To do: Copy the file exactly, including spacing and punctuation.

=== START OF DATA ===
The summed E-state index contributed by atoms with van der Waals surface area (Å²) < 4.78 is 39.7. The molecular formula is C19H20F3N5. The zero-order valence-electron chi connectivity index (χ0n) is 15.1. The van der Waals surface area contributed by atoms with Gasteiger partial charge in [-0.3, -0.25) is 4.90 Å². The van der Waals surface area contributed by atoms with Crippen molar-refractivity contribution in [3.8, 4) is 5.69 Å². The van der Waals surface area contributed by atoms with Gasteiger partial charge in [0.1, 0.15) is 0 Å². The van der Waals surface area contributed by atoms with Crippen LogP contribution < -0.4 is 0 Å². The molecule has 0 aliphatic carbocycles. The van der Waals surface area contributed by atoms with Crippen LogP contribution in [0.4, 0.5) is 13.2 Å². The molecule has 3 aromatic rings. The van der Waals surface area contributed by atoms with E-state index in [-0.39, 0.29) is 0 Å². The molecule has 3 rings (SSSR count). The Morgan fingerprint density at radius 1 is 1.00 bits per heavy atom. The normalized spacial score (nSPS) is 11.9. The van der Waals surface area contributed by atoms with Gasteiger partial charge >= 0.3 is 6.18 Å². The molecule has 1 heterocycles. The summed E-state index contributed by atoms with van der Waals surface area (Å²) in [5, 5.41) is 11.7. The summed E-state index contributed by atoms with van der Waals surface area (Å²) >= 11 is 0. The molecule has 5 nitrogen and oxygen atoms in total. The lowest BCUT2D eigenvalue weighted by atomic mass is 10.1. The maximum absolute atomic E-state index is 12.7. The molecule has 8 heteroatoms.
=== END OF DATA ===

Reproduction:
The summed E-state index contributed by atoms with van der Waals surface area (Å²) < 4.78 is 39.7. The molecular formula is C19H20F3N5. The zero-order valence-electron chi connectivity index (χ0n) is 15.1. The van der Waals surface area contributed by atoms with Gasteiger partial charge in [-0.3, -0.25) is 4.90 Å². The van der Waals surface area contributed by atoms with Crippen molar-refractivity contribution in [3.8, 4) is 5.69 Å². The van der Waals surface area contributed by atoms with Gasteiger partial charge in [0.1, 0.15) is 0 Å². The van der Waals surface area contributed by atoms with Crippen LogP contribution < -0.4 is 0 Å². The molecule has 0 aliphatic carbocycles. The van der Waals surface area contributed by atoms with Crippen LogP contribution in [0.4, 0.5) is 13.2 Å². The molecule has 3 aromatic rings. The van der Waals surface area contributed by atoms with E-state index in [-0.39, 0.29) is 0 Å². The molecule has 3 rings (SSSR count). The Morgan fingerprint density at radius 1 is 1.00 bits per heavy atom. The normalized spacial score (nSPS) is 11.9. The van der Waals surface area contributed by atoms with Gasteiger partial charge >= 0.3 is 6.18 Å². The molecule has 1 heterocycles. The summed E-state index contributed by atoms with van der Waals surface area (Å²) in [5, 5.41) is 11.7. The summed E-state index contributed by atoms with van der Waals surface area (Å²) >= 11 is 0. The molecule has 5 nitrogen and oxygen atoms in total. The lowest BCUT2D eigenvalue weighted by atomic mass is 10.1. The maximum absolute atomic E-state index is 12.7. The molecule has 8 heteroatoms.